Three things echo my thoughts for this post. This morning, I started asking friends in the greater Boston area to help me with a project about information sharing (more when we’re ready to share it). The other day, I riffed off Rachel Happe’s presentation about how social networks improve data sharing and discovery. And tonight, I read Connie Bensen’s great post about blogging 101 out of Geoff Livingston’s Google Reader shared items before I got it out of my subscription to Connie’s blog. The basic thought is this: finding ways to share your information, to move it along a series of networks, will improve your message’s value.
Seek Out Channels
By channels, look for ways social networks can get the word out about your blog, to people who want to know more about what you’re talking about. Now, this is a tricky thing. You can’t just start spamming people. For instance, folks who use Twitter only to re-tweet that they’ve post a blog are quickly unfollowed. But by starting a conversation, and being pertinent, and getting people’s take on things, and by using social networks for more than just reposting your blogs, I think there are some great ways to deliver awareness and value back to your primary media. Here are some thoughts:
- Use Twitter to bring questions about your post back to your blog itself. “Do YOU think social media is more PR than advertising? I blog about it here…”.
- Use Facebook to republish your RSS feed, and apps like blogfriends and others to give you more presence there.
- Use Google Reader’s sharing feature to promote some of your posts so that people who subscribe to your shared items feed can sample some of your posts before considering subscribing to your blog or podcast.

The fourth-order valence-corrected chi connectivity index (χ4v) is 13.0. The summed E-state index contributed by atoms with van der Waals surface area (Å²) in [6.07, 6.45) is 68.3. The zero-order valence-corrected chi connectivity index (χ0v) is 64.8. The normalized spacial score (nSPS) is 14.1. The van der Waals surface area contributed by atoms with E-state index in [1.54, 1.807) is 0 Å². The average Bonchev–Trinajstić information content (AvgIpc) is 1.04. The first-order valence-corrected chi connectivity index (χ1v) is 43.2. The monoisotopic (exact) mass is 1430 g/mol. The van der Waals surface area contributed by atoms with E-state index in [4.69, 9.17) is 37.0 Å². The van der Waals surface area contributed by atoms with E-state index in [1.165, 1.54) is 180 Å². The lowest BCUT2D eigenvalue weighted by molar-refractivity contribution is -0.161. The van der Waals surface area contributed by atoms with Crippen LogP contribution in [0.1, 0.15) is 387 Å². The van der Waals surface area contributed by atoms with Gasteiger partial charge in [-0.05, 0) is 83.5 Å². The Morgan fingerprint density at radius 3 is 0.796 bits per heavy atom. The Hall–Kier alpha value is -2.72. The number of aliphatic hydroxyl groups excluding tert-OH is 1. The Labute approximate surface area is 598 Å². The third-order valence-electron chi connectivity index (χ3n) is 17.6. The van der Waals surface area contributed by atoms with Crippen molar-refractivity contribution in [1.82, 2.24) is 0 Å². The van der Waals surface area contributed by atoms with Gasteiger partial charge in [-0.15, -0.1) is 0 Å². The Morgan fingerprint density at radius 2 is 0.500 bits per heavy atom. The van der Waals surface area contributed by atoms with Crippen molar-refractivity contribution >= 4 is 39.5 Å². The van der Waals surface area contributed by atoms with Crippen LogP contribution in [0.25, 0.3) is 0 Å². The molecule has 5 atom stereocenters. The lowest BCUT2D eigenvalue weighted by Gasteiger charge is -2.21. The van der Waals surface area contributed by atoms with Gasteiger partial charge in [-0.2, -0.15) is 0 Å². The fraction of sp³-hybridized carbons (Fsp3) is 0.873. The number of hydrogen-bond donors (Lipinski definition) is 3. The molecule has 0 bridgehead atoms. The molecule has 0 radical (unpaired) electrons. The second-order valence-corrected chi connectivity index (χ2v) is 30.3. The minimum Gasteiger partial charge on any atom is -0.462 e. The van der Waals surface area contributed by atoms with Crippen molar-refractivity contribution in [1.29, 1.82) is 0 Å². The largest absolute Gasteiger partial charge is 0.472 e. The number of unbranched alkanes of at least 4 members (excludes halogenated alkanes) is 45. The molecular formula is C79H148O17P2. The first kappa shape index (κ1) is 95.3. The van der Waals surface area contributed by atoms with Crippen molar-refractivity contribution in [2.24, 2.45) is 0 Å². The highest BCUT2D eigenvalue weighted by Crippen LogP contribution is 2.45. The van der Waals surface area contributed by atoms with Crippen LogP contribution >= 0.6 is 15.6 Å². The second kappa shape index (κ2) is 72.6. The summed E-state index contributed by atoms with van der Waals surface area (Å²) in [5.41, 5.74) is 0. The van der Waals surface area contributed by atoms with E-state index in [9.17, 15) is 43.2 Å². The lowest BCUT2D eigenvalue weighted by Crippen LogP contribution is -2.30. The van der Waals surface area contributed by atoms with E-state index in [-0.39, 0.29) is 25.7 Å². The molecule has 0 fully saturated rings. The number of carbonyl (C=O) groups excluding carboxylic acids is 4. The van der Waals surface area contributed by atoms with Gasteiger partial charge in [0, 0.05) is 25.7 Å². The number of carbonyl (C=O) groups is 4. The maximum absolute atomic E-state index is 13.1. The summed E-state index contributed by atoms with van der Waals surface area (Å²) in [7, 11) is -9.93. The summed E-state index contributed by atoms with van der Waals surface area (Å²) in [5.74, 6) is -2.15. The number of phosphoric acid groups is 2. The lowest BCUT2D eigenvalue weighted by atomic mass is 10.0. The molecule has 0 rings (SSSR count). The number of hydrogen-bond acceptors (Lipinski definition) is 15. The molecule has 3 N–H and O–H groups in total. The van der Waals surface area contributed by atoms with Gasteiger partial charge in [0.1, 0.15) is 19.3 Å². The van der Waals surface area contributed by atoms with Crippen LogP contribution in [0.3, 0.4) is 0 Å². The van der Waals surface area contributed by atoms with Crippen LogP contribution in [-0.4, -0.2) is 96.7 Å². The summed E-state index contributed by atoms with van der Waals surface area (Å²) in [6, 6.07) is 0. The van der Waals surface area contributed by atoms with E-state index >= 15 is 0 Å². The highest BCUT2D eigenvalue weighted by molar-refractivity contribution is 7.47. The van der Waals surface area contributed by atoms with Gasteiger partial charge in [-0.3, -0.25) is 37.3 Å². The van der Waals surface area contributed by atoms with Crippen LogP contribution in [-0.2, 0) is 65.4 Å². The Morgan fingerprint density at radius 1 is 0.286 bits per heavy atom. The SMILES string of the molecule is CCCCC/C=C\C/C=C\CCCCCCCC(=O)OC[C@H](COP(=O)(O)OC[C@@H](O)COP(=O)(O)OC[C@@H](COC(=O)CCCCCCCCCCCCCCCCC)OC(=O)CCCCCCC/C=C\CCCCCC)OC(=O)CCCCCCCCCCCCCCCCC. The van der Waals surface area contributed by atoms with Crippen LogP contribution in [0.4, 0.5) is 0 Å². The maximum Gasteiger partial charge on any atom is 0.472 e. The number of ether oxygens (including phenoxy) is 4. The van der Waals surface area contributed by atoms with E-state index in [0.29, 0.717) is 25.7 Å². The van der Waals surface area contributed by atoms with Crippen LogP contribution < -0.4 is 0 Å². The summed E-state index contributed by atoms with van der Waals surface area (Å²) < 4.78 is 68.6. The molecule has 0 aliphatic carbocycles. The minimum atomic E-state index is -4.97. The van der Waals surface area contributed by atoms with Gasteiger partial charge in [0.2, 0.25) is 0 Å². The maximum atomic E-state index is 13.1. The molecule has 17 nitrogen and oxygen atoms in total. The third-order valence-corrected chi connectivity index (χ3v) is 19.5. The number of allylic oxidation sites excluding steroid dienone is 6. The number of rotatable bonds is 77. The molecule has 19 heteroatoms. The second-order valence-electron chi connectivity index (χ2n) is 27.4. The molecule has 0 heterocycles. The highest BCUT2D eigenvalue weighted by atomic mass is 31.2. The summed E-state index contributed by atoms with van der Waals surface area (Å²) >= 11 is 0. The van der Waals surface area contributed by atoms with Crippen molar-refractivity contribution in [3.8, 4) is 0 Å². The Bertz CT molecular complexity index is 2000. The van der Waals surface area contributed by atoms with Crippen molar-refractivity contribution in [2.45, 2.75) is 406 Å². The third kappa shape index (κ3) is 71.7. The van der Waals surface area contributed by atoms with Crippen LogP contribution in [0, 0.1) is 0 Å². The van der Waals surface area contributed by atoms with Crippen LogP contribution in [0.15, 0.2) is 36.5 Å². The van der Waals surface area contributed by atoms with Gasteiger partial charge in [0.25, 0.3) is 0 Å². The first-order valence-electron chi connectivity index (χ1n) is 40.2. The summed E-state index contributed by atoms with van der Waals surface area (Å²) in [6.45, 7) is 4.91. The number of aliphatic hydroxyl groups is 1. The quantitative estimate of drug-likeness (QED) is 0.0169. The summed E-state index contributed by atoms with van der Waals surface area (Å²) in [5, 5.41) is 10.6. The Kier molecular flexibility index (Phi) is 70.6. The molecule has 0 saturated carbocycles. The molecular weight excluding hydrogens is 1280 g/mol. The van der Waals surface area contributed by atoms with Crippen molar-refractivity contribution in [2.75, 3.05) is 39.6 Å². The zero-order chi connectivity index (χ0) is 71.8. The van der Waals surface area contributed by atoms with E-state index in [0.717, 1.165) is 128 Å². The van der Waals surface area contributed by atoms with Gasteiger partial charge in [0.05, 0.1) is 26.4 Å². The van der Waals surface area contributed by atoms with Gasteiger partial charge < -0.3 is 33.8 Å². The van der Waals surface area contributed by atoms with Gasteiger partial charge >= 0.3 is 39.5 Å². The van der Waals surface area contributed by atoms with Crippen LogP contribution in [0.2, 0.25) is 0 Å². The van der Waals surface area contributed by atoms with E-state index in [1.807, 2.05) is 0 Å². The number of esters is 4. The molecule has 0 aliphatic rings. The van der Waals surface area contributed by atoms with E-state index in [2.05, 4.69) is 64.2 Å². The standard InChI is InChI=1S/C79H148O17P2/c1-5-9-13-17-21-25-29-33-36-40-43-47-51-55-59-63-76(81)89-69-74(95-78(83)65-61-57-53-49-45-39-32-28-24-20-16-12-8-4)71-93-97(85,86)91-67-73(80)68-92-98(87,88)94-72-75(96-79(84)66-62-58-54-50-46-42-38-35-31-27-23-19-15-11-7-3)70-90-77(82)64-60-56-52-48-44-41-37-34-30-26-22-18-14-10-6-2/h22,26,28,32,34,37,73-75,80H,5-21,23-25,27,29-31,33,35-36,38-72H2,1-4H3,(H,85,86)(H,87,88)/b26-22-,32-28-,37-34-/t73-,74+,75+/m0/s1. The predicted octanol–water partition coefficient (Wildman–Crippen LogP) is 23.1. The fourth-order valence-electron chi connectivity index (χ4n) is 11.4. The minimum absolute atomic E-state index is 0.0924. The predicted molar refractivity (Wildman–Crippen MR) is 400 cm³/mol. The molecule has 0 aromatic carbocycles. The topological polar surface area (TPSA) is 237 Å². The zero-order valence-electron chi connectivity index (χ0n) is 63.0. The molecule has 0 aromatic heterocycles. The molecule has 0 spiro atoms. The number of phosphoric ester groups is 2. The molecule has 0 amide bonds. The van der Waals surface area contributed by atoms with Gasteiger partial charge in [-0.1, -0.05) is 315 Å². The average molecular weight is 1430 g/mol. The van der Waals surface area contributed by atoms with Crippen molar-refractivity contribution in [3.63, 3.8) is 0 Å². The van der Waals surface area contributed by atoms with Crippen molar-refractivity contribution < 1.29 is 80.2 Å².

- Use other social networks to at least link back to your media wherever they give you a spot to place a URL.
- Sign your emails with your blog address.
- Make sure your blog is on your business cards.
Seek Out Google Reader Users
I’m starting to see how users of Google Reader banding together might create Rache Happe’s “information arbitrage” system. I saw it tonight with how Geoff Livingston’s promotion of Connie Bensen’s post drew my attention, and that I had already shared it myself before realizing Geoff had shared it. Some folks subscribe to Geoff’s items. Others might subscribe to mine. But now that we BOTH covered it, that story is DEFINITELY going further than just my RSS reader.
So, one tactic might be to seek out Google Reader Shared Items users, subscribe to their shared feeds, and then consider “promoting” some of what they’ve shared, to give stories that matter their own legs. In a way, it’d be like a far less graceful Techmeme. Right? It’d be sending certain stories further across the network.
Comments on Blog Posts
Other people are likely talking about what you’re talking about. Seek them out. Spend a little time in Technorati or Google Blogsearch, looking for those keywords or phrases that describe what YOU like writing or podcasting about. See if there are synergies and connect to those people by leaving comments. Comments are a great way to reach out and meet people of like mindedness, and it’s a great way to seed a few comment areas with your blog URL, so that folks can find more of what makes you interesting on YOUR home turf. Make sense?
Extending the Message
Not every blog post should go out and touch thousands and thousands of people. But sometimes, there are things you want to shout from the rafters. Those posts deserve a little more love and affection, and they deserve a little bit more effort to try and give them the chance to move further out into the ecosystem. There are ways I’m not yet thinking enough about. For instance, what if you read the occasional post into Utterz. Then, some of the audioblogging crowd would get it and enjoy it. What if you made a campaign to get more email subscribers? That would get the message out there further.
So, what do you think? What are other ways I’m missing? How have you experienced what I wrote about? Where have you seen extentions and ripples across the waters of making social media?
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Photo credit, graphia